Yesterday brought thousands of gift and home industry professionals to the Javits Center for the opening of the five-day New York International Gift Fair, and as tradition dictated, the first evening of the show found several hundred of them attending the annual Gift for Life benefit. Established in 1992, the fund-raiser unites the gift and home industry in the fight against AIDS, and this year the event featured at least two significant changes from previous bashes.
Sunday's Gift for Life fund-raiser at La.venue introduced Design Industries Foundation Fighting AIDS as the new, exclusive beneficiary of the nonprofit. And in a departure that wasn't unrelated to Diffa's debut, organizers revamped the format of the event significantly, abandoning the more staid sit-down dinner and speakers format of previous years in favor of a casual casino night.
Diffa special events associate Julia Dexter explained the new festive theme was devised, in part, to ensure her organization made a positive impression in its new role of beneficiary. “We wanted to show them a good time,” she said. “The casino is such a great format for having fun and raising money.” But arriving at the casino concept proved to be one of the most difficult aspects of planning the night for Dexter, who worked on the event for five months. “The hardest part, since it is a new relationship, was tailoring the event to a crowd we didn't necessarily know well,” she said. (The solution: lots of communication with the Gift for Life board members.)
Designed and produced by EventCo, the decor incorporated all of the elements one would expect from a casino night, such as black jack, roulette, and craps tables manned by experienced dealers, as well as flashy touches that included sparkly showgirls, giant flying dice suspended from the ceiling, oversize playing cards, and (to the delight of some guests, and the horror of others), a shirtless male snake handler wrapped in an enormous boa constrictor. Caterer Canard supplied a seemingly endless supply of hors d'oeuvres such as Peking duck, tuna tartare, and spring rolls, as well as a panini station and buffets of fruit, cheese, and crudités.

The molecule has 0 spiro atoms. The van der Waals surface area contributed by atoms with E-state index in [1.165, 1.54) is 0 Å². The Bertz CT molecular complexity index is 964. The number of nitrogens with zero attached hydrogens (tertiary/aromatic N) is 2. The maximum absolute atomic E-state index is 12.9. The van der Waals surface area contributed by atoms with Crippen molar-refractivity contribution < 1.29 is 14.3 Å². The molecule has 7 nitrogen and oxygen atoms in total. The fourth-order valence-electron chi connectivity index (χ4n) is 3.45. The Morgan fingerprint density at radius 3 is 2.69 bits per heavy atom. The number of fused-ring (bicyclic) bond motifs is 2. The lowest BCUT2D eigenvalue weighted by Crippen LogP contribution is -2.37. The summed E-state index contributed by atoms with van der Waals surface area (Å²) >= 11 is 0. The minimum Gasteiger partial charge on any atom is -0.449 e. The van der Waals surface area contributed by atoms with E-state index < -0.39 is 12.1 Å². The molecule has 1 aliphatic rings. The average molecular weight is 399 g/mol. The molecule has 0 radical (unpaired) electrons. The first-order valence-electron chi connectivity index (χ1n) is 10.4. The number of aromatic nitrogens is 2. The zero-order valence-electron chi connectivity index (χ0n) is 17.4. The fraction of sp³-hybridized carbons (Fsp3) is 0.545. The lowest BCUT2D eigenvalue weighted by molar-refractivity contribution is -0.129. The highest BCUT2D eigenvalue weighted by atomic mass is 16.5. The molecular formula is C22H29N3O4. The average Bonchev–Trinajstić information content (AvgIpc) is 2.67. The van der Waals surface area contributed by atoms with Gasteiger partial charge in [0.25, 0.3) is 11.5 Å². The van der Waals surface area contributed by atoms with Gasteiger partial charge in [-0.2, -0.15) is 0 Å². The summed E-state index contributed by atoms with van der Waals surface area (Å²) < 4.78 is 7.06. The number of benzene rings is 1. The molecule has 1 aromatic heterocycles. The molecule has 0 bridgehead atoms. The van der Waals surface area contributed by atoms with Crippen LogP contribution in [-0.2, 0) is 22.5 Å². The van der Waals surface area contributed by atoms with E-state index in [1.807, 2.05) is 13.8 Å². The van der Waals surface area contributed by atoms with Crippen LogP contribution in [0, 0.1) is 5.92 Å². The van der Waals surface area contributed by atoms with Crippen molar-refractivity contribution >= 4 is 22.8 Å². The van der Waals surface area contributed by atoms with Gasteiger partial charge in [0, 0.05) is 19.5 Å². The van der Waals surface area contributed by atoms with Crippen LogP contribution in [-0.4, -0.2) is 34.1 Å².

Like many people these days, organizers felt the impact of the economy when planning the event. “We had a projected budget, and things didn't come through on the revenue side,” said Dexter. “Luckily, a lot of the materials were donated. Our vendors are friends to our cause. ... We had a lot of people really come through for us.”
Guests hailing from all over the country offered positive reviews of the benefit's format change, citing better opportunities to mingle and a more relaxed atmosphere. “I'm from Colorado,” said Jannetta Litzman of Denver. “So anything informal is good for me.”